Breakthrough Gene Therapies Approved

Who will pay for it? Medicaid, private insurance, the struggling patient, or big pharma?”

— Tabatha McGee, Executive Director/Sickle Cell Foundation of Georgia

ATLANTA, GA, UNITED STATES, December 13, 2023 / — The Sickle Cell Foundation of Georgia responded to the approval of two new gene therapies by the U.S. Food and Drug Administration to treat patients with sickle cell disease.

Sickle cell disease is a debilitating disorder that affects millions of people globally, causing excruciating pain, stroke, deadly organ damage, and other complications due to the malformed cells.

The FDA approved two milestone treatments, Casgevy and Lyfgenia, representing the first cell-based gene therapies for the treatment of sickle cell disease (SCD) in patients 12 years and older. Additionally, one of these therapies, Casgevy, is the first FDA-approved treatment to utilize a type of novel genome editing technology, signaling an innovative advancement in the field of gene therapy, according to Friday’s announcement.

Casgevy, a cell-based gene therapy, is approved for the treatment of sickle cell disease in patients 12 years of age and older with recurrent vaso-occlusive crises. Casgevy is the first FDA-approved therapy utilizing CRISPR/Cas9, a type of genome editing technology, according to the FDA.

“We were anticipating the approval of one cell-based therapy today but to have two approved is remarkable,” said Sickle Cell Foundation of Georgia, Inc. Executive Director Tabatha McGee. “We still are cautiously optimistic because of the costs and unknown long-term side effects. With the Casgevy therapy, we are looking at a $1.2 million procedure. Who will pay for it? Medicaid, private insurance, the struggling patient, or big pharma?

CRISPR/Cas9 can be directed to cut DNA in targeted areas, enabling the ability to accurately edit (remove, add, or replace) DNA where it was cut. The modified blood stem cells are transplanted back into the patient where they engraft (attach and multiply) within the bone marrow and increase the production of fetal hemoglobin (HbF), a type of hemoglobin that facilitates oxygen delivery. In patients with sickle cell disease, increased levels of HbF prevent the sickling of red blood cells, according to scientists.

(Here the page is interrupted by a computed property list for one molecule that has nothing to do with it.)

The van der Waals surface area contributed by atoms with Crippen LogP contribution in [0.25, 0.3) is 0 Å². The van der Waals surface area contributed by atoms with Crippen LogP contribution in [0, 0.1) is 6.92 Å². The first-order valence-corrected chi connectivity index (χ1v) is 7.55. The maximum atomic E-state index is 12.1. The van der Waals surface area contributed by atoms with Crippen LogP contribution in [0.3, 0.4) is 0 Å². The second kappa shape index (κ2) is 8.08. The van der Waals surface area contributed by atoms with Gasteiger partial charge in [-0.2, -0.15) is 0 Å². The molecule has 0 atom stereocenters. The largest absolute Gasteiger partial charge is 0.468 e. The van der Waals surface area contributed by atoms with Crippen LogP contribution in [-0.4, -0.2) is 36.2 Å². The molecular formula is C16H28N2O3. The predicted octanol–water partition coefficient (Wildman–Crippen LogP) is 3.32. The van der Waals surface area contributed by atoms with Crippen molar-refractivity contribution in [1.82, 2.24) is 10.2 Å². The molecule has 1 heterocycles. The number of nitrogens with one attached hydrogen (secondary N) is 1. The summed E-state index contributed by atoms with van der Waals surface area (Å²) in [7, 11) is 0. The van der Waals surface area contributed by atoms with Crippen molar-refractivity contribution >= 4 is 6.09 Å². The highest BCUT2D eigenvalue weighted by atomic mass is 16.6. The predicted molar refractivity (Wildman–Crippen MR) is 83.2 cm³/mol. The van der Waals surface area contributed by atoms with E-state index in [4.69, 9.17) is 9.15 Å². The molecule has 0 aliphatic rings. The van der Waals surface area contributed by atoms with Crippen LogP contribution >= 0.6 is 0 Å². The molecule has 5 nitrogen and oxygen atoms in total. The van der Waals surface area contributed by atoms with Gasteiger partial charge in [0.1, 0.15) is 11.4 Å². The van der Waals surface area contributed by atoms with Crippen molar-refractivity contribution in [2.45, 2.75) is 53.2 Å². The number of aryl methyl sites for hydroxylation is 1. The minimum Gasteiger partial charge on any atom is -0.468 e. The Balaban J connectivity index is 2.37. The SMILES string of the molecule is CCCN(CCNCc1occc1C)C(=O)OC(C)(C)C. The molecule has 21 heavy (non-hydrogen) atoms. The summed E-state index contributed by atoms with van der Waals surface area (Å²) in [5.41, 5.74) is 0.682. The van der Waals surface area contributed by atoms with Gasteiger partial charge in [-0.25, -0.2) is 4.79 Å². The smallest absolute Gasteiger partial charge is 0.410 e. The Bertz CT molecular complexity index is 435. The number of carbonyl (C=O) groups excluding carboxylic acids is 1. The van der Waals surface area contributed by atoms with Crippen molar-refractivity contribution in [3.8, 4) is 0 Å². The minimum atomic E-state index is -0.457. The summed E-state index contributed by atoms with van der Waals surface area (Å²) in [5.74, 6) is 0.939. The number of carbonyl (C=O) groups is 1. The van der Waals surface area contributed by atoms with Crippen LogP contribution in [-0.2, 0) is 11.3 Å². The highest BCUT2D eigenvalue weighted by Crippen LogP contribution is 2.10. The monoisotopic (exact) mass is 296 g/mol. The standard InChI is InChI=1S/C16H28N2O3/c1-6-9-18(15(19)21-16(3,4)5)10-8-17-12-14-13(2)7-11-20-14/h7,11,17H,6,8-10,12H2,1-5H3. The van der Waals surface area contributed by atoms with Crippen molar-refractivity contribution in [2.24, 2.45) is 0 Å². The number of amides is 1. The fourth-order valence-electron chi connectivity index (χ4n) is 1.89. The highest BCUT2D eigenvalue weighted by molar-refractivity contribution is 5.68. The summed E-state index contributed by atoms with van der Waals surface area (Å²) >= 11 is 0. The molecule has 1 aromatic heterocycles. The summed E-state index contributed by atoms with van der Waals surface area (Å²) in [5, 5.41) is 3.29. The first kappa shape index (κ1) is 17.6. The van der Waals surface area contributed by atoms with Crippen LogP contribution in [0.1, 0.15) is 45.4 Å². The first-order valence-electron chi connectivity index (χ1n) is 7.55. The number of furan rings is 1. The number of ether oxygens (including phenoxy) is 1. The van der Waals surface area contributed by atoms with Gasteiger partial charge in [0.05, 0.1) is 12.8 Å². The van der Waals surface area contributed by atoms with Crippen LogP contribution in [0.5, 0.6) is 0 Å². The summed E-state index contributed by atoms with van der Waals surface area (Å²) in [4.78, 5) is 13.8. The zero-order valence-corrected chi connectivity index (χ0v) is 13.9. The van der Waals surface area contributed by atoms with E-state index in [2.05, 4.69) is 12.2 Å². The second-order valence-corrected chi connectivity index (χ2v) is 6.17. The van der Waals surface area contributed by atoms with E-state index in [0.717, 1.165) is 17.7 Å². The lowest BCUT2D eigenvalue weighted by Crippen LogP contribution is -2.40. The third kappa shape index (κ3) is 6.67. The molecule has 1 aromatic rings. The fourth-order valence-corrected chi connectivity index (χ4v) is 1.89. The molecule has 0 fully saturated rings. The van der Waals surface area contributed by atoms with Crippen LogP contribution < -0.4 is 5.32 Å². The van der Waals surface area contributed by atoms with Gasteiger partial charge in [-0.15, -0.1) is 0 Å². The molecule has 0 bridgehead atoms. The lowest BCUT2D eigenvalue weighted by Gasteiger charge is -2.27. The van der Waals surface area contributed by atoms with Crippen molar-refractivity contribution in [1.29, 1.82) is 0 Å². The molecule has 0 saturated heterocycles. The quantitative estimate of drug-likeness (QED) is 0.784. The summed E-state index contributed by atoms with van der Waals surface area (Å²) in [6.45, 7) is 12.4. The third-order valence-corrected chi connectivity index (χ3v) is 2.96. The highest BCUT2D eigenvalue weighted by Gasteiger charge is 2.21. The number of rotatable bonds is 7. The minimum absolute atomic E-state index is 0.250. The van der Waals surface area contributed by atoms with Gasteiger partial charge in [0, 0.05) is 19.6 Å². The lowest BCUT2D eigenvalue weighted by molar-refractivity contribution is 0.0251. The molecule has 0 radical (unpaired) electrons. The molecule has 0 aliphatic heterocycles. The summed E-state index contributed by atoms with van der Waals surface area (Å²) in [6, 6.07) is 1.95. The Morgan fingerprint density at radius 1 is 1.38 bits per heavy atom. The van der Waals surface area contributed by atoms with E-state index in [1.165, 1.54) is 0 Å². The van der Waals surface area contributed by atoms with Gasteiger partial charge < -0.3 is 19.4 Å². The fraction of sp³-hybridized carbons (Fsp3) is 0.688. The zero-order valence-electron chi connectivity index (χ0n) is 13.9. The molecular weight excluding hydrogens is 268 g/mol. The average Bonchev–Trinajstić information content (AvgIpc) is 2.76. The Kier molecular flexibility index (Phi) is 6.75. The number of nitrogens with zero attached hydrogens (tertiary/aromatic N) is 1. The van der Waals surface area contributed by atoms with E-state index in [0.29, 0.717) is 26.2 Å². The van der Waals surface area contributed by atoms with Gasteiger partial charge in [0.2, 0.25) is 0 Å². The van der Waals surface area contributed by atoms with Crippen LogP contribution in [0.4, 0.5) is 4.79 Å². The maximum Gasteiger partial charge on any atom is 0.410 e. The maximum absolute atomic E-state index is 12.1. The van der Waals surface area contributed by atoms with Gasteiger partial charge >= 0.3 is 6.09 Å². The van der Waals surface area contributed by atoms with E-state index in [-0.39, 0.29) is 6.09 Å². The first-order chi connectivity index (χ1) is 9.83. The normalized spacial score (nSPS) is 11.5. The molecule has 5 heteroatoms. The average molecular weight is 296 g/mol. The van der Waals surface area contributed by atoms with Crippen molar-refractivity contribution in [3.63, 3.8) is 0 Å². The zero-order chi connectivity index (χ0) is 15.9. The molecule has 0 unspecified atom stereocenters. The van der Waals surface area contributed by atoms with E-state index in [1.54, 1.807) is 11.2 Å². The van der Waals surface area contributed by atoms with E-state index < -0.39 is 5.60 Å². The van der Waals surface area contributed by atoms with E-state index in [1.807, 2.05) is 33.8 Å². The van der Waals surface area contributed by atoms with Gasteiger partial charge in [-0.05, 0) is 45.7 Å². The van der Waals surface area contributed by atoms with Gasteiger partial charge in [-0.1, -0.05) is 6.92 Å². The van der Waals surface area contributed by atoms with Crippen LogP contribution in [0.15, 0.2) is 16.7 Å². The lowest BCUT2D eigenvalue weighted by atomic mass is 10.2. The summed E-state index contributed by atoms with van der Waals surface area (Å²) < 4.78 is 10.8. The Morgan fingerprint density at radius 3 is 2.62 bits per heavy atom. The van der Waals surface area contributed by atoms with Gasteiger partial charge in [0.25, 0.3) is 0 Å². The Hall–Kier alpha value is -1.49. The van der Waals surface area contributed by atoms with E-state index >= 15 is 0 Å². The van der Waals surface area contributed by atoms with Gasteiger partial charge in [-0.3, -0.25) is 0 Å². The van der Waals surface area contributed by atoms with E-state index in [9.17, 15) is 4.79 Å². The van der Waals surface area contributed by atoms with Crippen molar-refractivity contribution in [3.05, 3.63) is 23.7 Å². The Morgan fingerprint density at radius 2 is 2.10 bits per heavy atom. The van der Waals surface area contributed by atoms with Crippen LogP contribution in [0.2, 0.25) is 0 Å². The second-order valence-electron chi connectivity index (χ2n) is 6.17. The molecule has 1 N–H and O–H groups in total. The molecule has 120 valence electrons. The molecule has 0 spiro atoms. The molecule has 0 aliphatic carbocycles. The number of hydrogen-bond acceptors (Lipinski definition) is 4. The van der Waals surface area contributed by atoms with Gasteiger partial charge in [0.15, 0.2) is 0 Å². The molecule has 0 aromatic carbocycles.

Lyfgenia is a cell-based gene therapy. Lyfgenia uses a lentiviral vector (gene delivery vehicle) for genetic modification and is approved for the treatment of patients 12 years of age and older with sickle cell disease and a history of vaso-occlusive events. With Lyfgenia, the patient’s blood stem cells are genetically modified to produce HbAT87Q, a gene-therapy derived hemoglobin that functions similarly to hemoglobin A, which is the normal adult hemoglobin produced in persons not affected by sickle cell disease. Red blood cells containing HbAT87Q have a lower risk of sickling and occluding blood flow. These modified stem cells are then delivered to the patient, scientists say.

Both products are made from the patient’s own blood stem cells, which are modified, and are given back as a one-time, single-dose infusion as part of a hematopoietic (blood) stem cell transplant, according to an FDA news release.

Although the cause of the disease has been known since 1949, treatments were slow to emerge. In 1998, the FDA approved the first drug to treat sickle cell anemia, the most common form of sickle cell disease. This drug, called hydroxyurea, is effective in some but not all patients.


Media Contact:

Dexter Chambers: 404-755-1641 ext. 237 or at [email protected] / 404-640-1844-Cell

Dexter Chambers
Sickle Cell Foundation of Georgia, Inc.
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